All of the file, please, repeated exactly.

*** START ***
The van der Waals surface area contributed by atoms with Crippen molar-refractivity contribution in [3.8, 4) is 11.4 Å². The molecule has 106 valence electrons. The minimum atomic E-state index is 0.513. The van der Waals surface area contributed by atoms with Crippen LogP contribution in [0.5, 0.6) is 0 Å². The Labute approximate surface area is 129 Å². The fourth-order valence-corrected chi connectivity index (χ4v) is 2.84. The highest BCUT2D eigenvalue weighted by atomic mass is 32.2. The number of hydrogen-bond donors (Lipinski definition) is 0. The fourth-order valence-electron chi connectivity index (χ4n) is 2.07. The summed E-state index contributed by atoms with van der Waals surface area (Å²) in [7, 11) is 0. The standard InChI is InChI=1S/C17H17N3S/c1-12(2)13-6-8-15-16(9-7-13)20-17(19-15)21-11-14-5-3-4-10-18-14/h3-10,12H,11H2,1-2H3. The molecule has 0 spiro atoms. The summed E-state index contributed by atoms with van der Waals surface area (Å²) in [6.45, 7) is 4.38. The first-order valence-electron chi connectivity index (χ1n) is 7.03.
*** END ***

The van der Waals surface area contributed by atoms with Crippen molar-refractivity contribution in [3.8, 4) is 11.4 Å². The molecule has 106 valence electrons. The minimum atomic E-state index is 0.513. The van der Waals surface area contributed by atoms with Crippen LogP contribution in [0.5, 0.6) is 0 Å². The Labute approximate surface area is 129 Å². The fourth-order valence-corrected chi connectivity index (χ4v) is 2.84. The highest BCUT2D eigenvalue weighted by atomic mass is 32.2. The number of hydrogen-bond donors (Lipinski definition) is 0. The fourth-order valence-electron chi connectivity index (χ4n) is 2.07. The summed E-state index contributed by atoms with van der Waals surface area (Å²) in [7, 11) is 0. The standard InChI is InChI=1S/C17H17N3S/c1-12(2)13-6-8-15-16(9-7-13)20-17(19-15)21-11-14-5-3-4-10-18-14/h3-10,12H,11H2,1-2H3. The molecule has 0 spiro atoms. The summed E-state index contributed by atoms with van der Waals surface area (Å²) in [6.45, 7) is 4.38. The first-order valence-electron chi connectivity index (χ1n) is 7.03.